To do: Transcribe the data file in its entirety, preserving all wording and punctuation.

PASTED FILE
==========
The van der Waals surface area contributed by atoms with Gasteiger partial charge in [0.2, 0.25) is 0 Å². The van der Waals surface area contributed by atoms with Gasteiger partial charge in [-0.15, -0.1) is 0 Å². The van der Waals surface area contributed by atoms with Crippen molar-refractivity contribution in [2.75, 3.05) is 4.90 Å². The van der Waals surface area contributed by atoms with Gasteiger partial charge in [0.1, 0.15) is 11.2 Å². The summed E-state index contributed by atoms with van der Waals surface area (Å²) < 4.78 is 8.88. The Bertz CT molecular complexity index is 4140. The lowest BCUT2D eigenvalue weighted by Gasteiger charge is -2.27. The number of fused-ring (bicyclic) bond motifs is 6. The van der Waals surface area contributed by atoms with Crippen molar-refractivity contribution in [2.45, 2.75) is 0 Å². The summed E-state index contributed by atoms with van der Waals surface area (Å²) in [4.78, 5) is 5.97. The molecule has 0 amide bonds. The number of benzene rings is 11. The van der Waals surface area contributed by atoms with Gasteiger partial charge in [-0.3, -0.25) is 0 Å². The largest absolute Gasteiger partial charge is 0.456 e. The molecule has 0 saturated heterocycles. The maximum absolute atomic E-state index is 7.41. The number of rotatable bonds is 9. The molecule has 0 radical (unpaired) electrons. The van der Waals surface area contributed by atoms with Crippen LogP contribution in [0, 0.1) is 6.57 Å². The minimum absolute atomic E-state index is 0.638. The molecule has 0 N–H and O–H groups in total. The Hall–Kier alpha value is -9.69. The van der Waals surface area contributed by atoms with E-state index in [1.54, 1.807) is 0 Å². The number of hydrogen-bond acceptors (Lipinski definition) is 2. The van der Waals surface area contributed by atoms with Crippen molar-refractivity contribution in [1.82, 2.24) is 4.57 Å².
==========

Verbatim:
The van der Waals surface area contributed by atoms with Gasteiger partial charge in [0.2, 0.25) is 0 Å². The van der Waals surface area contributed by atoms with Gasteiger partial charge in [-0.15, -0.1) is 0 Å². The van der Waals surface area contributed by atoms with Crippen molar-refractivity contribution in [2.75, 3.05) is 4.90 Å². The van der Waals surface area contributed by atoms with Gasteiger partial charge in [0.1, 0.15) is 11.2 Å². The summed E-state index contributed by atoms with van der Waals surface area (Å²) < 4.78 is 8.88. The Bertz CT molecular complexity index is 4140. The lowest BCUT2D eigenvalue weighted by Gasteiger charge is -2.27. The number of fused-ring (bicyclic) bond motifs is 6. The van der Waals surface area contributed by atoms with Crippen molar-refractivity contribution in [2.45, 2.75) is 0 Å². The summed E-state index contributed by atoms with van der Waals surface area (Å²) in [4.78, 5) is 5.97. The molecule has 0 amide bonds. The number of benzene rings is 11. The van der Waals surface area contributed by atoms with Gasteiger partial charge in [-0.3, -0.25) is 0 Å². The largest absolute Gasteiger partial charge is 0.456 e. The molecule has 0 saturated heterocycles. The maximum absolute atomic E-state index is 7.41. The number of rotatable bonds is 9. The molecule has 0 radical (unpaired) electrons. The van der Waals surface area contributed by atoms with Crippen LogP contribution in [0, 0.1) is 6.57 Å². The minimum absolute atomic E-state index is 0.638. The molecule has 0 N–H and O–H groups in total. The Hall–Kier alpha value is -9.69. The van der Waals surface area contributed by atoms with E-state index in [1.54, 1.807) is 0 Å². The number of hydrogen-bond acceptors (Lipinski definition) is 2. The van der Waals surface area contributed by atoms with Crippen molar-refractivity contribution in [1.82, 2.24) is 4.57 Å².